Indeed, private companies are already circling what they see as a fresh opportunity and moving closer to a competitive kill.

“We know customers simply can’t afford disruptions to their shipping services,” said Ken McBride, chairman and CEO of Stamps.com. “That’s why we’re proud to be able to offer these GlobalPost services to our many international shipping customers who have been concerned about the potential USPS disruption caused by …

… the breakdown of the UPU/U.S. relationship. As always, we’re trying to keep our customers a few steps ahead, especially when it comes to the ever-changing landscape of e-commerce shipping.”

For now, the world waits to see if Trump, now facing an impeachment inquiry, will carry through with his threat to withdraw the U.S. from the UPU over its rules that restrict rate increases he has said he wanted to impose on China and other countries. However, the U.S. indicated Tuesday that it may accept one of the UPU’s options that are currently on the table.

“Option B, I would say, is the preferred option for the United States. It would mean that every country has their own rates and the current system will fall. It will be everybody for themselves. It will mean bilateral arrangements,” explained Hussein.

Option B, which would allow countries to self-declare their rates from 2020, was rejected, with 78 countries voting against the proposal, 57 voting in favor and nine abstaining.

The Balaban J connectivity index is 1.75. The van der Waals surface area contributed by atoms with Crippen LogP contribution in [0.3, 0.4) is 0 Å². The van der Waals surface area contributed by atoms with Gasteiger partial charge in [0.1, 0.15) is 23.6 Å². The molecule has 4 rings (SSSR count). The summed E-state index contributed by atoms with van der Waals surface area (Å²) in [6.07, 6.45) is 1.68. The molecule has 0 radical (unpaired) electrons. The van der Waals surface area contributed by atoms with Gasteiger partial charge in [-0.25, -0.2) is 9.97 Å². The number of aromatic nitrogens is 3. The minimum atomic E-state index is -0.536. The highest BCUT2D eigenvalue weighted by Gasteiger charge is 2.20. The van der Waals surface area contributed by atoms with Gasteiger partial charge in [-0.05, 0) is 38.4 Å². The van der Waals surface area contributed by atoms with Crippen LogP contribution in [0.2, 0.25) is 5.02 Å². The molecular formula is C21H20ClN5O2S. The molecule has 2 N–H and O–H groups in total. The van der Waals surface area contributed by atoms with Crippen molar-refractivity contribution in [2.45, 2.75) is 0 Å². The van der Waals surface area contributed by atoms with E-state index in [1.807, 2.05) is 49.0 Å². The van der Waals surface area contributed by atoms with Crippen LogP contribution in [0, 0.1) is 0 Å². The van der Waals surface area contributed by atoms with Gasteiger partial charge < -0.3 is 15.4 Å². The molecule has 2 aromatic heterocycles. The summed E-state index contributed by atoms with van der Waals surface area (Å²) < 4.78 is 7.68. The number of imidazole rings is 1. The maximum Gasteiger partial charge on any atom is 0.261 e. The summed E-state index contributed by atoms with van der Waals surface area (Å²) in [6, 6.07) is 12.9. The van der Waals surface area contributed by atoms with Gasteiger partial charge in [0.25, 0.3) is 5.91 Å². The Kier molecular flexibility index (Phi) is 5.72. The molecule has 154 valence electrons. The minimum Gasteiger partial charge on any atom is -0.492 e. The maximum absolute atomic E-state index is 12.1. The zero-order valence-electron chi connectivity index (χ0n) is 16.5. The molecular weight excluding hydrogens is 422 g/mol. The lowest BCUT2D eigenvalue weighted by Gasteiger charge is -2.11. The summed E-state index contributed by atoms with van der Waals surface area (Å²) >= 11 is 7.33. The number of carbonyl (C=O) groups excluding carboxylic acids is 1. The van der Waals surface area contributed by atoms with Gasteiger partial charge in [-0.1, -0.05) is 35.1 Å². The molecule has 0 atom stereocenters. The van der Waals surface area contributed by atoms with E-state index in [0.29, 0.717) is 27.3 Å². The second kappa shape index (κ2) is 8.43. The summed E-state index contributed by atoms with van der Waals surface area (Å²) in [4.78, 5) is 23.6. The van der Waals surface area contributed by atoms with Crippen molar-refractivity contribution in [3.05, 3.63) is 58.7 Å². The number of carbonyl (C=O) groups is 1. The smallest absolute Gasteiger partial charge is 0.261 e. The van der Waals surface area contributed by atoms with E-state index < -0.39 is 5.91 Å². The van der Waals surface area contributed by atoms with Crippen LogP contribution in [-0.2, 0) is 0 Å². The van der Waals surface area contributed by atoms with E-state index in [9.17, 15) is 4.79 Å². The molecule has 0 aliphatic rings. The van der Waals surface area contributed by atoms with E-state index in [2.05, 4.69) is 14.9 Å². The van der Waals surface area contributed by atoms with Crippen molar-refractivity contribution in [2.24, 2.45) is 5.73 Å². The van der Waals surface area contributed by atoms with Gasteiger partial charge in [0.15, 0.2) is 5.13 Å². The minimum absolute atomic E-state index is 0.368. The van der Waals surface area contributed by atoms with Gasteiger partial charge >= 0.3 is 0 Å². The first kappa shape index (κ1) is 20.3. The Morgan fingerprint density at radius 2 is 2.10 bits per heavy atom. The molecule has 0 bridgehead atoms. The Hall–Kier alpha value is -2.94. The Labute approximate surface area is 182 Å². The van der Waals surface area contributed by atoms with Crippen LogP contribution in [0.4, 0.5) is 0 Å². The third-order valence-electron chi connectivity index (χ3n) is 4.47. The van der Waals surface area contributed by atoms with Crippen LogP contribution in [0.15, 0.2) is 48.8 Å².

“But in a multilateral system like this, they do recognize that there are also other parties who are also members of the network. So, we have to find something that’s also comfortable for them. In my view, Option C was developed really to bridge the different extremes,” he added.

The Congress will resume to vote on Option C at 9 a.m. Geneva time Wednesday. That option would accelerate rate increases under the current remuneration methodology. It calls for phasing in optional self-declared rates between 2021-2025. However, if that proposal fails, then countries will vote on the proposal “closest to the status quo,” which is known as Option A. In that option, the current rate structure would continue “with accelerating planned rate increases aimed at moving all countries into a single rate system in 2020.”

President Trump has expressed similar desires for postal rate hikes inside the U.S. as well. Last December, he voiced outrage at Amazon’s shipping deal and by April a Trump-ordered review of the USPS was underway.

“Postal Service experts and even Mr. Trump’s own advisers have privately urged him to back off the accusations, noting that the huge number of packages shipped by Amazon is actually helping to keep the Postal Service financially solvent,” reported the New York Times.

Trump has repeatedly tweeted against Amazon, and subsequently its deal with the postal service, after being angered by negative reports about him in the Washington Post. He tends to use the hashtag #AmazonWashingtonPost in such tweets and often blasts Jeff Bezos, who owns both companies, which casts suspicions on his reasons to raise shipping rates specifically on Amazon.

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About the Author(s)

Pam Baker

A prolific writer and analyst, Pam Baker’s published work appears in many leading print and online publications including Security Boulevard, PCMag, Institutional Investor magazine, CIO, TechTarget, Linux.com and InformationWeek, as well as many others. Her latest book is “Data Divination: Big Data Strategies.” She’s also a popular speaker at technology conferences as well as specialty conferences such as the Excellence in Journalism events and a medical research and healthcare event at the NY Academy of Sciences.